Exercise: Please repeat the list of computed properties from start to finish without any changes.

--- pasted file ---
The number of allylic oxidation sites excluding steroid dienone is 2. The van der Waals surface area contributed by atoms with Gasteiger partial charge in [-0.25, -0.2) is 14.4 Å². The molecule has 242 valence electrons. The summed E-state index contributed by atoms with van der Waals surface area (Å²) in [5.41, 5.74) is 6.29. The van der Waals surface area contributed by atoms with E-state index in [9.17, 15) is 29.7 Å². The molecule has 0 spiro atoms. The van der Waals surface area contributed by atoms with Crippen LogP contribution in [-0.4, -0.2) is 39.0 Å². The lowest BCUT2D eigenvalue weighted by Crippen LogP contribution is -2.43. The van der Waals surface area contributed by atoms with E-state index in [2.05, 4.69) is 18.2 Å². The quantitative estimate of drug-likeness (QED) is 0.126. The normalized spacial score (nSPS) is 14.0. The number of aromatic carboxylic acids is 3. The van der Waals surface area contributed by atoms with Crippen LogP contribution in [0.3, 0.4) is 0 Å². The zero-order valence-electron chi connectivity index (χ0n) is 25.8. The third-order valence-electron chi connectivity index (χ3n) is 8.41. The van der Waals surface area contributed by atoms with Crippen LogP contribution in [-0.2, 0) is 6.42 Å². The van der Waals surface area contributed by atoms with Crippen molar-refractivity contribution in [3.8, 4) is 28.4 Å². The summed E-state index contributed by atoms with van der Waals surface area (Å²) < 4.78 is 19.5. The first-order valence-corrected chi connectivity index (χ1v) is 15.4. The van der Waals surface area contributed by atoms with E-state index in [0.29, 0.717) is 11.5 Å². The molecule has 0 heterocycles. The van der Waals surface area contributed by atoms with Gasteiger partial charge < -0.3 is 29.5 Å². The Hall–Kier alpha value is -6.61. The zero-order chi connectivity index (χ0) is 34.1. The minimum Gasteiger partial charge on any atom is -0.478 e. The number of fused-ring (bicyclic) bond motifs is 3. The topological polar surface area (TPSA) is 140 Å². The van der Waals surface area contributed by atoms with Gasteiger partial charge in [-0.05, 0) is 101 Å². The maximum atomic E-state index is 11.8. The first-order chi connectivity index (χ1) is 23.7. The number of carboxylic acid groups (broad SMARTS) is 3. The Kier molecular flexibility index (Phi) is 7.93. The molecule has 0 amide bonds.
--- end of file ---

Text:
The number of allylic oxidation sites excluding steroid dienone is 2. The van der Waals surface area contributed by atoms with Gasteiger partial charge in [-0.25, -0.2) is 14.4 Å². The molecule has 242 valence electrons. The summed E-state index contributed by atoms with van der Waals surface area (Å²) in [5.41, 5.74) is 6.29. The van der Waals surface area contributed by atoms with E-state index in [9.17, 15) is 29.7 Å². The molecule has 0 spiro atoms. The van der Waals surface area contributed by atoms with Crippen LogP contribution in [-0.4, -0.2) is 39.0 Å². The lowest BCUT2D eigenvalue weighted by Crippen LogP contribution is -2.43. The van der Waals surface area contributed by atoms with E-state index in [2.05, 4.69) is 18.2 Å². The quantitative estimate of drug-likeness (QED) is 0.126. The normalized spacial score (nSPS) is 14.0. The number of aromatic carboxylic acids is 3. The van der Waals surface area contributed by atoms with Crippen LogP contribution in [0.3, 0.4) is 0 Å². The zero-order valence-electron chi connectivity index (χ0n) is 25.8. The third-order valence-electron chi connectivity index (χ3n) is 8.41. The van der Waals surface area contributed by atoms with Crippen LogP contribution in [-0.2, 0) is 6.42 Å². The van der Waals surface area contributed by atoms with Crippen molar-refractivity contribution in [3.8, 4) is 28.4 Å². The summed E-state index contributed by atoms with van der Waals surface area (Å²) < 4.78 is 19.5. The first-order valence-corrected chi connectivity index (χ1v) is 15.4. The van der Waals surface area contributed by atoms with E-state index in [0.29, 0.717) is 11.5 Å². The molecule has 0 heterocycles. The van der Waals surface area contributed by atoms with Gasteiger partial charge < -0.3 is 29.5 Å². The Hall–Kier alpha value is -6.61. The zero-order chi connectivity index (χ0) is 34.1. The minimum Gasteiger partial charge on any atom is -0.478 e. The number of fused-ring (bicyclic) bond motifs is 3. The topological polar surface area (TPSA) is 140 Å². The van der Waals surface area contributed by atoms with Gasteiger partial charge in [-0.05, 0) is 101 Å². The maximum atomic E-state index is 11.8. The first-order chi connectivity index (χ1) is 23.7. The number of carboxylic acid groups (broad SMARTS) is 3. The Kier molecular flexibility index (Phi) is 7.93. The molecule has 0 amide bonds.